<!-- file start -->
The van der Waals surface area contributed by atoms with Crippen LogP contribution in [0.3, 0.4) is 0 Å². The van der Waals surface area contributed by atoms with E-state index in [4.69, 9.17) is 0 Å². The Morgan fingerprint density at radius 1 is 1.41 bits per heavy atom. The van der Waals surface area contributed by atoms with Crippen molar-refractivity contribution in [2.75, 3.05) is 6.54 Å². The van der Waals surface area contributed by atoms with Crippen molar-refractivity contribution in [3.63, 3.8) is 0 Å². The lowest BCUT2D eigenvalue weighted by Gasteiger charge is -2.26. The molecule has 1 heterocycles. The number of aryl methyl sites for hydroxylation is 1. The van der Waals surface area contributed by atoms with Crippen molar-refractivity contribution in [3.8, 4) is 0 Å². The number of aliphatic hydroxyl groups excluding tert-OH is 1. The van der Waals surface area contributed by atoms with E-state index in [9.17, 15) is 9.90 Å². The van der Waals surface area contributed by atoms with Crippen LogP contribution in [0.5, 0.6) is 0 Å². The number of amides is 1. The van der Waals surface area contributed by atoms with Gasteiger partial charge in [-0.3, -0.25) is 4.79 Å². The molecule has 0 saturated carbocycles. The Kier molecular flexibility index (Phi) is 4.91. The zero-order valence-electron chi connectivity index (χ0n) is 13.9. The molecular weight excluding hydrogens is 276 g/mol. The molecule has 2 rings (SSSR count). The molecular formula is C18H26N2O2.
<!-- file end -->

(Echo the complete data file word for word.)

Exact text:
The van der Waals surface area contributed by atoms with Crippen LogP contribution in [0.3, 0.4) is 0 Å². The van der Waals surface area contributed by atoms with E-state index in [4.69, 9.17) is 0 Å². The Morgan fingerprint density at radius 1 is 1.41 bits per heavy atom. The van der Waals surface area contributed by atoms with Crippen molar-refractivity contribution in [2.75, 3.05) is 6.54 Å². The van der Waals surface area contributed by atoms with Crippen molar-refractivity contribution in [3.63, 3.8) is 0 Å². The lowest BCUT2D eigenvalue weighted by Gasteiger charge is -2.26. The molecule has 1 heterocycles. The number of aryl methyl sites for hydroxylation is 1. The van der Waals surface area contributed by atoms with Crippen molar-refractivity contribution in [3.8, 4) is 0 Å². The number of aliphatic hydroxyl groups excluding tert-OH is 1. The van der Waals surface area contributed by atoms with E-state index in [9.17, 15) is 9.90 Å². The van der Waals surface area contributed by atoms with Crippen LogP contribution in [0.5, 0.6) is 0 Å². The number of amides is 1. The van der Waals surface area contributed by atoms with Gasteiger partial charge in [-0.3, -0.25) is 4.79 Å². The molecule has 0 saturated carbocycles. The Kier molecular flexibility index (Phi) is 4.91. The zero-order valence-electron chi connectivity index (χ0n) is 13.9. The molecular weight excluding hydrogens is 276 g/mol. The molecule has 2 rings (SSSR count). The molecular formula is C18H26N2O2.